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Chow Has No Hard Feelings

September 03, 2003|Gary Klein | Times Staff Writer

Norm Chow spent 27 seasons as an assistant coach at Brigham Young, but USC's offensive coordinator said Tuesday that there is no special motivation to defeat the Cougars on Saturday at the Coliseum.

Chow left BYU after the 1999 season to become offensive coordinator at North Carolina State.

When longtime Cougar Coach LaVell Edwards retired after the 2000 season, BYU hired Gary Crowton, the Chicago Bears' offensive coordinator who had been head coach at Louisiana Tech.

"I did not sit around waiting for the head coaching job," said Chow, who still has a home in Utah. "I was promised all kinds of things if I stayed. Administrations change, people change and we moved on.

"There [are] no bitter or tough feelings about it."

Chow left North Carolina State for USC in January 2001. Last season, he won the Broyles Award as the nation's top assistant coach. After the regular season, he turned down an opportunity to become head coach at Kentucky.

Steve Sarkisian, USC's quarterbacks coach, played for Chow at BYU in 1993-94.


With the buildup to the opener and the game itself finally behind him, quarterback Matt Leinart said he is enjoying the preparation for BYU.

"It's good to have that first game out of your way," he said. "I don't think it's going to be any tougher than going to a place like Auburn and playing in front of a crowd like that in your first game."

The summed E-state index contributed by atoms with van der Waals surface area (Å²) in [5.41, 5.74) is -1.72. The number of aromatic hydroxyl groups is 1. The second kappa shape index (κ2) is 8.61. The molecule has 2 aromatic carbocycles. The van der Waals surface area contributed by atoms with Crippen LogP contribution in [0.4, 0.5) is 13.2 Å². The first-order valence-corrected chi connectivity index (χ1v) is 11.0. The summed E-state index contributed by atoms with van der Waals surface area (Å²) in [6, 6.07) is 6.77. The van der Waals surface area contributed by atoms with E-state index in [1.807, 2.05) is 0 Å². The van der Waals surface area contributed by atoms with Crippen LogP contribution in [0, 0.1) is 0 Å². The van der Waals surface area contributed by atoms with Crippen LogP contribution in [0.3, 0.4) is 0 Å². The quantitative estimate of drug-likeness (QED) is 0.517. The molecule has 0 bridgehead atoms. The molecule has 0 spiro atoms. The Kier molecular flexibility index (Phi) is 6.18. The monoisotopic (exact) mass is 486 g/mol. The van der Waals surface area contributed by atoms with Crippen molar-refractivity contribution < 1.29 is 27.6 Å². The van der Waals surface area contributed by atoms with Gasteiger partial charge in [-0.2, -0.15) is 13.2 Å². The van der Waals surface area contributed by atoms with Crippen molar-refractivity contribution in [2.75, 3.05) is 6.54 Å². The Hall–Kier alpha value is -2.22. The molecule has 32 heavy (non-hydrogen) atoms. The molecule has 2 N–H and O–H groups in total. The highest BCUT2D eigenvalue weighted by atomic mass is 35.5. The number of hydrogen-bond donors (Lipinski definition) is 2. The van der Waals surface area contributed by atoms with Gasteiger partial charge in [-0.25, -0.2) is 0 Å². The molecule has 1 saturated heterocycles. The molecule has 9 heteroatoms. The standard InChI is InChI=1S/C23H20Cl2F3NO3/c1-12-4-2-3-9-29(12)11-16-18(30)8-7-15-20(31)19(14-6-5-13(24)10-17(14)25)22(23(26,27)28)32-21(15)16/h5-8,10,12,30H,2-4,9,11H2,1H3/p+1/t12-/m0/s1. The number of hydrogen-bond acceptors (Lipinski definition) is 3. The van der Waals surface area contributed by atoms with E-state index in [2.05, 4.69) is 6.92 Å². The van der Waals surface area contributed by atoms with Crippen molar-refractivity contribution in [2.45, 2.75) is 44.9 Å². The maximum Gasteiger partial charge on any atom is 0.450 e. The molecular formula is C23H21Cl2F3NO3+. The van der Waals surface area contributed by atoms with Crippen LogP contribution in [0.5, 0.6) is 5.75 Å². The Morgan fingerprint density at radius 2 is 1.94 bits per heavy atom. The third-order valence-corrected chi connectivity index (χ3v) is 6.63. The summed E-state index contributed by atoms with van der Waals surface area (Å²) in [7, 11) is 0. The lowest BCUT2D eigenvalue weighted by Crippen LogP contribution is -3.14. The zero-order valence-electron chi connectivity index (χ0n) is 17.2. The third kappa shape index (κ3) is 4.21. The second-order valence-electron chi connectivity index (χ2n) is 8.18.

Leinart spent months preparing for Auburn and did not commit a turnover in the Trojans' 23-0 victory.

By Saturday, he will have spent five days preparing for BYU, which employs a 3-3-5 defensive scheme.

"I've had to refocus a little bit because so much was hyped up for that first game," he said. "Our stuff stays pretty consistent now. We'll have some new wrinkles, especially this week because BYU runs a pretty weird defense."


Senior flanker Keary Colbert said Trojan receivers are getting a crash-course in playing against five defensive backs.

"To run our offense smoothly and take advantage and do great things, we have to understand what the defense is doing," said Colbert, who caught two passes against Auburn. "They are going to come from different angles and different places. We're going to be all screwed up if we don't understand what they're doing."


Freshman strong safety Darnell Bing said X-rays of his right ankle and foot did not reveal any broken bones.

Bing, who suffered the injury against Auburn, did not practice, but was fitted with a brace for a high ankle sprain.

"I'll be playing on Saturday," he said.

Starting left guard Lenny Vandermade (ankle sprain) participated in limited drills and said he felt fine.

Coach Pete Carroll said Vandermade's practice activity would be monitored so that he is ready for BYU.

Sophomore fullback Brandon Hancock (high ankle sprain) said he expected to be fitted with a brace today, but he will miss the BYU game and hopes to resume workouts next week.


Carroll said there is no plan to play freshman quarterback John David Booty against BYU.

"He's not ready to do that yet," Carroll said.


A crowd of 65,000 to 70,000 is expected at the Coliseum for the home opener, which will be the first game between the schools.

The fourth-ranked Trojans have won their last nine home games.

After playing before a sellout crowd of 86,063 at Auburn last week, Carroll said he looks forward to the day when the Trojans fill the cavernous Coliseum to near-capacity with regularity.

"We get fantastic crowds at that stadium when we play UCLA and Notre Dame in big-time matchups for us," Carroll said. "It's so electric when it's like that it would be great if we could recreate that.

"I wish I could be there when that happens when we created that kind of excitement where every week it's like that."

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